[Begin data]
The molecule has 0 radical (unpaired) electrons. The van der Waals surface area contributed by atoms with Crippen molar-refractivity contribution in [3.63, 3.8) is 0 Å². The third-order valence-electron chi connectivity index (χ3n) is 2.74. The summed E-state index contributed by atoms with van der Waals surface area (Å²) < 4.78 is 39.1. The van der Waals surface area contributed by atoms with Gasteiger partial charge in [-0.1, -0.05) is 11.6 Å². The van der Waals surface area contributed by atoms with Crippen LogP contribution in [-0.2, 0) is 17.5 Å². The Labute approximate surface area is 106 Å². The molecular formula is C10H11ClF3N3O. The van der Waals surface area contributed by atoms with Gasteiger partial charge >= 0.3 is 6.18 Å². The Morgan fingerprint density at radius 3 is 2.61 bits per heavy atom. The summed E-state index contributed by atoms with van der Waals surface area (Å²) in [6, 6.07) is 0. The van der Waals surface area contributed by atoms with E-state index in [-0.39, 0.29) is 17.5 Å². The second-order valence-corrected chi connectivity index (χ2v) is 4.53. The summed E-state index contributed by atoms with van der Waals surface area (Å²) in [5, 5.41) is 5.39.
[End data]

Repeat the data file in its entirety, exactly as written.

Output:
The molecule has 0 radical (unpaired) electrons. The van der Waals surface area contributed by atoms with Crippen molar-refractivity contribution in [3.63, 3.8) is 0 Å². The third-order valence-electron chi connectivity index (χ3n) is 2.74. The summed E-state index contributed by atoms with van der Waals surface area (Å²) < 4.78 is 39.1. The van der Waals surface area contributed by atoms with Gasteiger partial charge in [-0.1, -0.05) is 11.6 Å². The van der Waals surface area contributed by atoms with Crippen LogP contribution in [-0.2, 0) is 17.5 Å². The Labute approximate surface area is 106 Å². The molecular formula is C10H11ClF3N3O. The van der Waals surface area contributed by atoms with Gasteiger partial charge >= 0.3 is 6.18 Å². The Morgan fingerprint density at radius 3 is 2.61 bits per heavy atom. The summed E-state index contributed by atoms with van der Waals surface area (Å²) in [6, 6.07) is 0. The van der Waals surface area contributed by atoms with E-state index in [-0.39, 0.29) is 17.5 Å². The second-order valence-corrected chi connectivity index (χ2v) is 4.53. The summed E-state index contributed by atoms with van der Waals surface area (Å²) in [5, 5.41) is 5.39.